How Probate Process Determines the Validity of a Deceased Person’s Property

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During tragic times of loss, people directly related to the recently deceased person have to deal with an entire storm of events that they’re almost always unprepared for, especially if they’ve never been in that situation before. It’s very difficult to control emotions during such a horrible time and it’s made even worse when the direct family is contacted to figure out how the process of dividing the assets is going to go. This article is going to make the probate process a little easier to understand while also explaining how it determines whether or not the property of the deceased is valid. Here’s how the probate process determines the validity of a deceased person’s property.

The Authentication

The first step that occurs when someone passes away is to check for a will or any document made by the recently deceased person stating the inheritors for his/her assets. If there’s no clear document made then the probate process begins to determine whether the assets are valid or not.

Identifying & Locating All of the Assets

Shortly after discovering that there is no will, the probate process continues with the next step of finding all of the assets that were left behind by the deceased person. Once that happens, the value of each asset is calculated in order to determine how much each property is worth at the time of passing. This step helps divide the assets evenly amongst the creditors.

Finding the Creditors

During the time that it takes for the state to determine who the creditors are, they also provide the necessary time for anyone to prove their right to claim the assets left behind. In states like Georgia, the spouse of an adult child of the deceased usually appointed as the administrator. Issues regarding the unexpected passing of a family member can complicate the probate process far more than a grieving person can handle, so having an estate planning lawyer in Lawence, Georgia can take away all the trouble of dealing with the entire process. It’s very important to have an attorney present with you during the probate process as people often make a lot of mistakes during grieving periods.

Paying All the Remaining Debts

Debts don’t go away after someone passes, they just move on to either the personal representative, the executor or the administrator. When that happens, the debt needs to be paid before any of the assets are distributed to the rightful inheritors. Issues regarding paying the debt are usually made much easier if there’s an attorney present to answer any questions that the people involved have regarding the process and that’s why it’s highly advocated to always have an attorney present during such a tough time.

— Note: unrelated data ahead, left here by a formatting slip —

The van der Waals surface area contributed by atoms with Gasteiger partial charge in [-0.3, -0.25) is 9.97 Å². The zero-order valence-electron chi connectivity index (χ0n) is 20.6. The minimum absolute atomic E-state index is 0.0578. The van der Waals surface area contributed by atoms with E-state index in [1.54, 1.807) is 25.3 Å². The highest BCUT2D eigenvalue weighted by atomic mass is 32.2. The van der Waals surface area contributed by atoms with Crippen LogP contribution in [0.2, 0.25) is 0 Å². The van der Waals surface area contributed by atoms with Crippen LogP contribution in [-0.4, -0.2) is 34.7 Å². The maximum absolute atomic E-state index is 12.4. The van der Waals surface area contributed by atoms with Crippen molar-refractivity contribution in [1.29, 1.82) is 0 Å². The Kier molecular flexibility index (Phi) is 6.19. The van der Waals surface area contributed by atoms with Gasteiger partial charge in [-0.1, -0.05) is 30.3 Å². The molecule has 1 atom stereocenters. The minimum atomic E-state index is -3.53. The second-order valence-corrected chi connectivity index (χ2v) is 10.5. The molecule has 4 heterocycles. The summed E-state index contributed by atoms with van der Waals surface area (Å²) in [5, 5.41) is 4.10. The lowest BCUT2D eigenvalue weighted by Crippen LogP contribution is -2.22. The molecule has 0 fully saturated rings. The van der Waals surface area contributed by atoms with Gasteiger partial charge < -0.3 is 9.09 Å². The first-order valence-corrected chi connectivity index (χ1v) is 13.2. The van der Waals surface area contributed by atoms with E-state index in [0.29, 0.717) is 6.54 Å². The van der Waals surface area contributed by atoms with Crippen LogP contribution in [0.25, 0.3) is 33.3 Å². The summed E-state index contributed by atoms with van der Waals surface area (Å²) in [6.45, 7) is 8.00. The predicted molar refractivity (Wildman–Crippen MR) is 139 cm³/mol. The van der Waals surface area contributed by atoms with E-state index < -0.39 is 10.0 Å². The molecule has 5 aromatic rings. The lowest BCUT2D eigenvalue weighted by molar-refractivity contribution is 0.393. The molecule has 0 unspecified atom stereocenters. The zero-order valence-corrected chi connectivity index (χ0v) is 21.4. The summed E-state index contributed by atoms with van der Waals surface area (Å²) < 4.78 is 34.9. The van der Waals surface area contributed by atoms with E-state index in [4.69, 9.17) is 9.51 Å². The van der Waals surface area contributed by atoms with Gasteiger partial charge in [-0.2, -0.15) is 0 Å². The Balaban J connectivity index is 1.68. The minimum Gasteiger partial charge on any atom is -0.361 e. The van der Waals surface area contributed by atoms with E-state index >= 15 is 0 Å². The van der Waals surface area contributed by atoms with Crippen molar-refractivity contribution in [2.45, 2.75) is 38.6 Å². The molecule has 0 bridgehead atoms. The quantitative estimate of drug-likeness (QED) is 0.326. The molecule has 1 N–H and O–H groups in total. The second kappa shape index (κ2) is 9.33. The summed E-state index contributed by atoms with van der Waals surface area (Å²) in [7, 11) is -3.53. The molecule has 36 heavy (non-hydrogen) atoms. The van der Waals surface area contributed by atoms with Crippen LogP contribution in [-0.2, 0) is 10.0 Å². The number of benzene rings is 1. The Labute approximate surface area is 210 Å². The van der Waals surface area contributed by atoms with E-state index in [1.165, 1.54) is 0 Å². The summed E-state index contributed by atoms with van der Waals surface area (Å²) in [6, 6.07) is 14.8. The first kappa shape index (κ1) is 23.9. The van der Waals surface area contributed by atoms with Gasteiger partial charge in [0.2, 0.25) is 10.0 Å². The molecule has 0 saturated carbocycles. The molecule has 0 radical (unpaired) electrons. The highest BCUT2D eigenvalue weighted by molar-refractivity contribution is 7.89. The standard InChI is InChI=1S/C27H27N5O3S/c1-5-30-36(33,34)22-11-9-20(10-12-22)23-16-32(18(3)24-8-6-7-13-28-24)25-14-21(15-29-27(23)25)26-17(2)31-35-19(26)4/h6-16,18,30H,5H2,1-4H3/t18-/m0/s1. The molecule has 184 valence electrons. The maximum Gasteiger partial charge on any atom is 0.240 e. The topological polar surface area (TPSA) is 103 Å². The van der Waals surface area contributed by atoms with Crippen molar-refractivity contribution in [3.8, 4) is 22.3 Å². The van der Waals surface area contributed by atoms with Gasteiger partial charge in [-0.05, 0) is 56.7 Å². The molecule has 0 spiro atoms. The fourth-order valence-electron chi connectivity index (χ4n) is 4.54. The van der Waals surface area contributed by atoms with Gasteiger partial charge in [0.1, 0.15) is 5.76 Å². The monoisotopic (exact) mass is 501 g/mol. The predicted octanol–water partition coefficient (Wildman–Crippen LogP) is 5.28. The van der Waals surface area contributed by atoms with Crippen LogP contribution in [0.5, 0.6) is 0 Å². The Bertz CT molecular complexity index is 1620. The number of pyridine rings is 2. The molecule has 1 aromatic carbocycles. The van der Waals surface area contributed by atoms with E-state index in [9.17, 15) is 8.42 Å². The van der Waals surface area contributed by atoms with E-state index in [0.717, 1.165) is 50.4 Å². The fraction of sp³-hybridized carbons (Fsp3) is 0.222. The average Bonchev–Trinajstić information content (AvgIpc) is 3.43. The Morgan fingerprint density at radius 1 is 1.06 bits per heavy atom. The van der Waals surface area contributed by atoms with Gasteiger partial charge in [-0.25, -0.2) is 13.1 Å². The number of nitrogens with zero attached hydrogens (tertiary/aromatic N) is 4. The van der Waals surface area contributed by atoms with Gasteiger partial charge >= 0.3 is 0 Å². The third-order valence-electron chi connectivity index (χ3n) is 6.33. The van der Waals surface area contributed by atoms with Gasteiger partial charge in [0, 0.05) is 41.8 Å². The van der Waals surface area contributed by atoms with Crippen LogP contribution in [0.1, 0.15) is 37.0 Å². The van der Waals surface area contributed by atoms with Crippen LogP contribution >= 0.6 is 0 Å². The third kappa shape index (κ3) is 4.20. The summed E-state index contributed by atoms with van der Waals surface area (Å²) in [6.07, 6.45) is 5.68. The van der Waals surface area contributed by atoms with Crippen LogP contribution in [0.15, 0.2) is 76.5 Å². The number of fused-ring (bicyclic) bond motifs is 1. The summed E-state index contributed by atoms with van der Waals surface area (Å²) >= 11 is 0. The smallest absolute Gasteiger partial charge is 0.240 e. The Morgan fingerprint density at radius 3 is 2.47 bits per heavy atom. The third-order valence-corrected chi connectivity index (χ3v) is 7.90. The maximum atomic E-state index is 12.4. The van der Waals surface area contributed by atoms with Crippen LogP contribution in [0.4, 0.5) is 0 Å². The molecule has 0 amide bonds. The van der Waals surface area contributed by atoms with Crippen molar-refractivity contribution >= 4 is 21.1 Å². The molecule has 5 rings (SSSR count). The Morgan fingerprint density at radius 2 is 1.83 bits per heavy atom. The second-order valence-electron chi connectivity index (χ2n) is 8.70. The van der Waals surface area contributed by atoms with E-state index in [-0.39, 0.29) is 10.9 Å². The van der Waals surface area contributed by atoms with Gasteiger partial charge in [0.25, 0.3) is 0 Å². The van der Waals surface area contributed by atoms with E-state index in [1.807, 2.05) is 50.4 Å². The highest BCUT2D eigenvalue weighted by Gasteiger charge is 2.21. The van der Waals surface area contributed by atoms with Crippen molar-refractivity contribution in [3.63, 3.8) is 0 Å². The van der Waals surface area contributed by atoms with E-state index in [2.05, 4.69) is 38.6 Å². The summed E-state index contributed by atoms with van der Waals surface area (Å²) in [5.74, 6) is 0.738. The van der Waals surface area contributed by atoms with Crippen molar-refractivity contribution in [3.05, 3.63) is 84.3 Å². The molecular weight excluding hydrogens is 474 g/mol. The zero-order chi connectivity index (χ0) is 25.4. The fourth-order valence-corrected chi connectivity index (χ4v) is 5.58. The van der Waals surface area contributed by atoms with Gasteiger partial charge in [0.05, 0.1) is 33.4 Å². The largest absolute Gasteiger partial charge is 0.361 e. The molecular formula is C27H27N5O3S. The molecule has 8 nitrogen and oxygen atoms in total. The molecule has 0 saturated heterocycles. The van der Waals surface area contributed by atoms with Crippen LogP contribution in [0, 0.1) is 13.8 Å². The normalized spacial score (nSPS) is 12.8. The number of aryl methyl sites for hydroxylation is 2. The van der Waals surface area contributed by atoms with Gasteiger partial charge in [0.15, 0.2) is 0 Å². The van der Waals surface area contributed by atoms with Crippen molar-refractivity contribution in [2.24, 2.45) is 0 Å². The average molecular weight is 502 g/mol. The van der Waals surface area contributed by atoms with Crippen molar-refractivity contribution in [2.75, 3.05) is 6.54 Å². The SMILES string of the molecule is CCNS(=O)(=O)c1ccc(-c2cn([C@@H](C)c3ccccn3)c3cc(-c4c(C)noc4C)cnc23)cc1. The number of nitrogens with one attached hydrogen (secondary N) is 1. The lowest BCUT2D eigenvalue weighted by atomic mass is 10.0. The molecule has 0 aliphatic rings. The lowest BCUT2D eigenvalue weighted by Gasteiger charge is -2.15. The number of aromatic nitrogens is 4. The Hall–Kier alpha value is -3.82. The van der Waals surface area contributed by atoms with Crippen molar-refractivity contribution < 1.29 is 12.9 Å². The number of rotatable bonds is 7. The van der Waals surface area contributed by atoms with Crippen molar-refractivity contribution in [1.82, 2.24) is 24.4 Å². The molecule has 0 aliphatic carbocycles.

Filing Taxes

While this isn’t something you have to deal with immediately, it’s something that has to be done eventually. You’ll have to get all the paperwork required in order to file any tax returns and to pay any taxes that are already due. This is another one of those steps that get resolved in a much simpler way, if you have an attorney present with you during the probate process. Filing someone else’s taxes may be the last thing on your mind when you’re still grieving, so let a professional handle it for you as you wouldn’t want to make any mistakes regarding those documents.

The Distribution of Property

The final step in this whole process is the distribution of the assets to the beneficiaries once the executor has compiled and submitted a list of every single transaction that occurred from the first step of the probate process to the last step of it. While it’s common to have all the beneficiaries agree on waiving this requirement because of its tedious nature, several states have worked on creating an all-encompassing form that makes things a lot easier to account for. Since the probate process determined which property is valid to which beneficiary, the assets are then renamed under the names of the beneficiary rather than the recently deceased, ending the probate process and dividing the assets permanently.

The worst part about having to learn all of this information is that a grieving person will have to learn about it and execute it all within such a short time-frame of the loss of a loved one. Informing others of how the process works and preparing them for the untimely occasion can help them handle the process a lot easier than if they’ve never heard about the process in their lives, so spread the word to those around you.

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